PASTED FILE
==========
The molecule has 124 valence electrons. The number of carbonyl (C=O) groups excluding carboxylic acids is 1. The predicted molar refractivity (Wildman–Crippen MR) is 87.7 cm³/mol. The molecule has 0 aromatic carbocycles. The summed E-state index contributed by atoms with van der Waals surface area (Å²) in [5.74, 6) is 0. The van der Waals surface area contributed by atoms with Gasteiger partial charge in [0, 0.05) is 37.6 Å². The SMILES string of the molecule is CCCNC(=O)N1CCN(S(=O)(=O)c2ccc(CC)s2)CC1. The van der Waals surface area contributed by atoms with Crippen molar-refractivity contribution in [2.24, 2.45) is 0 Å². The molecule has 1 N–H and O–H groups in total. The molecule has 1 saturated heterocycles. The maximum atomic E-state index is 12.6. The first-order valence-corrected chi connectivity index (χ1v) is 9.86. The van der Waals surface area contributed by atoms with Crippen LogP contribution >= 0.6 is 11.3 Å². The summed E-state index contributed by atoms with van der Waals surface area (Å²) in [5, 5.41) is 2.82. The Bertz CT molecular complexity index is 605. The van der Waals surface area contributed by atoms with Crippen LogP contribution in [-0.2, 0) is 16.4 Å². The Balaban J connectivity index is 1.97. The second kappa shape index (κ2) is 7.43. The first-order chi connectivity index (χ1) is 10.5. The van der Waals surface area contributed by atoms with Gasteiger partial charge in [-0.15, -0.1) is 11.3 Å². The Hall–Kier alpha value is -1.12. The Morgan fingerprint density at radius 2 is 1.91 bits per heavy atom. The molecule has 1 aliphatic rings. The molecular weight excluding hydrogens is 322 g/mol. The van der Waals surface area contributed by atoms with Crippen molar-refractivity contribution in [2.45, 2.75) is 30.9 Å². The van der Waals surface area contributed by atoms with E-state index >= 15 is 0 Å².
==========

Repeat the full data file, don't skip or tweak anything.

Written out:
The molecule has 124 valence electrons. The number of carbonyl (C=O) groups excluding carboxylic acids is 1. The predicted molar refractivity (Wildman–Crippen MR) is 87.7 cm³/mol. The molecule has 0 aromatic carbocycles. The summed E-state index contributed by atoms with van der Waals surface area (Å²) in [5.74, 6) is 0. The van der Waals surface area contributed by atoms with Gasteiger partial charge in [0, 0.05) is 37.6 Å². The SMILES string of the molecule is CCCNC(=O)N1CCN(S(=O)(=O)c2ccc(CC)s2)CC1. The van der Waals surface area contributed by atoms with Crippen molar-refractivity contribution in [2.24, 2.45) is 0 Å². The molecule has 1 N–H and O–H groups in total. The molecule has 1 saturated heterocycles. The maximum atomic E-state index is 12.6. The first-order valence-corrected chi connectivity index (χ1v) is 9.86. The van der Waals surface area contributed by atoms with Crippen LogP contribution >= 0.6 is 11.3 Å². The summed E-state index contributed by atoms with van der Waals surface area (Å²) in [5, 5.41) is 2.82. The Bertz CT molecular complexity index is 605. The van der Waals surface area contributed by atoms with Crippen LogP contribution in [-0.2, 0) is 16.4 Å². The Balaban J connectivity index is 1.97. The second kappa shape index (κ2) is 7.43. The first-order chi connectivity index (χ1) is 10.5. The van der Waals surface area contributed by atoms with Gasteiger partial charge in [-0.15, -0.1) is 11.3 Å². The Hall–Kier alpha value is -1.12. The Morgan fingerprint density at radius 2 is 1.91 bits per heavy atom. The molecule has 1 aliphatic rings. The molecular weight excluding hydrogens is 322 g/mol. The van der Waals surface area contributed by atoms with Crippen molar-refractivity contribution in [2.45, 2.75) is 30.9 Å². The van der Waals surface area contributed by atoms with E-state index >= 15 is 0 Å².